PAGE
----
Stuart Gentle Publisher at Onrec

REC response to ONS migration figures

New figures from the Office for National Statistics (ONS) show that migration for work has continued to decrease since the year ending June 2016. This underlines the need for the UK’s immigration policy to be open, managed and evidence-based, allowing employers to hire overseas staff to fill vital vacancies.

The number of EU citizens arriving for work has fallen to 90,000 in the year ending June 2019 – the lowest since 2012. The number of EU citizens arriving looking for a job has dropped to just 22,000, compared to the peak of 82,000 three years earlier. Meanwhile, non-EU migration for work has been rising steadily since 2014.

Sophie Wingfield, Head of Policy and Public Affairs at the Recruitment & Employment Confederation, said:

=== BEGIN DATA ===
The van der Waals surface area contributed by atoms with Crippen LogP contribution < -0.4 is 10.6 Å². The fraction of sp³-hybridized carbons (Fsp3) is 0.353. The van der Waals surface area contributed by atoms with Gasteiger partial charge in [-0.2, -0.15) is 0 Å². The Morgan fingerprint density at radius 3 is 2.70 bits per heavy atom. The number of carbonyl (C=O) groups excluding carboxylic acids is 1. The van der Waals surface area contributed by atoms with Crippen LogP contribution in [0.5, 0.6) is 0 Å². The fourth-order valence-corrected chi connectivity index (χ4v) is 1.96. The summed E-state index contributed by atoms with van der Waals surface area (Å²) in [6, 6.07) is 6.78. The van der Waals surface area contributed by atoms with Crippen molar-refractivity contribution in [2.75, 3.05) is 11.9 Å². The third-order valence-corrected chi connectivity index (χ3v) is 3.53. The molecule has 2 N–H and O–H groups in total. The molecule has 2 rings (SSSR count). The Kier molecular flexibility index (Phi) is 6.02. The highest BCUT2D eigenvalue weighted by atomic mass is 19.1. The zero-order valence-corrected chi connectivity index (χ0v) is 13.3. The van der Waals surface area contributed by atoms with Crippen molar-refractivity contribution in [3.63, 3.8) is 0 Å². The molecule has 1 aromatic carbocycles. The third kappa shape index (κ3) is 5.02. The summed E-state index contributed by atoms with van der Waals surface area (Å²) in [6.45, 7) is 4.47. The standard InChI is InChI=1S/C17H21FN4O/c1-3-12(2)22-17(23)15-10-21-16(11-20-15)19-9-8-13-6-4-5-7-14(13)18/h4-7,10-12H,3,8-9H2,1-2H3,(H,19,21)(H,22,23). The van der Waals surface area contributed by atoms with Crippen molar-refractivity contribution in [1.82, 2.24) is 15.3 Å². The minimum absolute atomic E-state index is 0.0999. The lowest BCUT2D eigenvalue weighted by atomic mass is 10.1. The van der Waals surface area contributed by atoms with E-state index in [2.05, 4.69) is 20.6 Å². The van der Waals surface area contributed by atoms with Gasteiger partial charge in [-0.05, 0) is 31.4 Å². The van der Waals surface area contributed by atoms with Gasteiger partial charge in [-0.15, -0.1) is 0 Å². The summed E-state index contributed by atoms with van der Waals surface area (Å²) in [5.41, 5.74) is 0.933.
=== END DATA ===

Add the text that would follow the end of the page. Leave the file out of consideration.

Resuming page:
“Today’s official figures show worrying trends in migration for work continuing. Our data has consistently shown a serious shortage of UK workers in many sectors, ranging from healthcare and engineering to hospitality and agriculture, and this has been getting worse since 2013. Meanwhile, the UK is becoming a less attractive destination for workers from overseas. Employers and recruiters need to be able to attract migrant workers to fill these vital roles. It is essential that we build a post-Brexit immigration system which is evidence-based and works for business, workers and the economy.

“This system must also include a salary threshold lowered to £20,000, and a temporary route for all skill levels. Any temporary visa should be held by the worker, not the employer, and be affordable to people in lower-paid work. An immigration system which only allows for the “best and brightest” or excludes flexible workers would seriously affect employers’ ability to hire the staff they need.”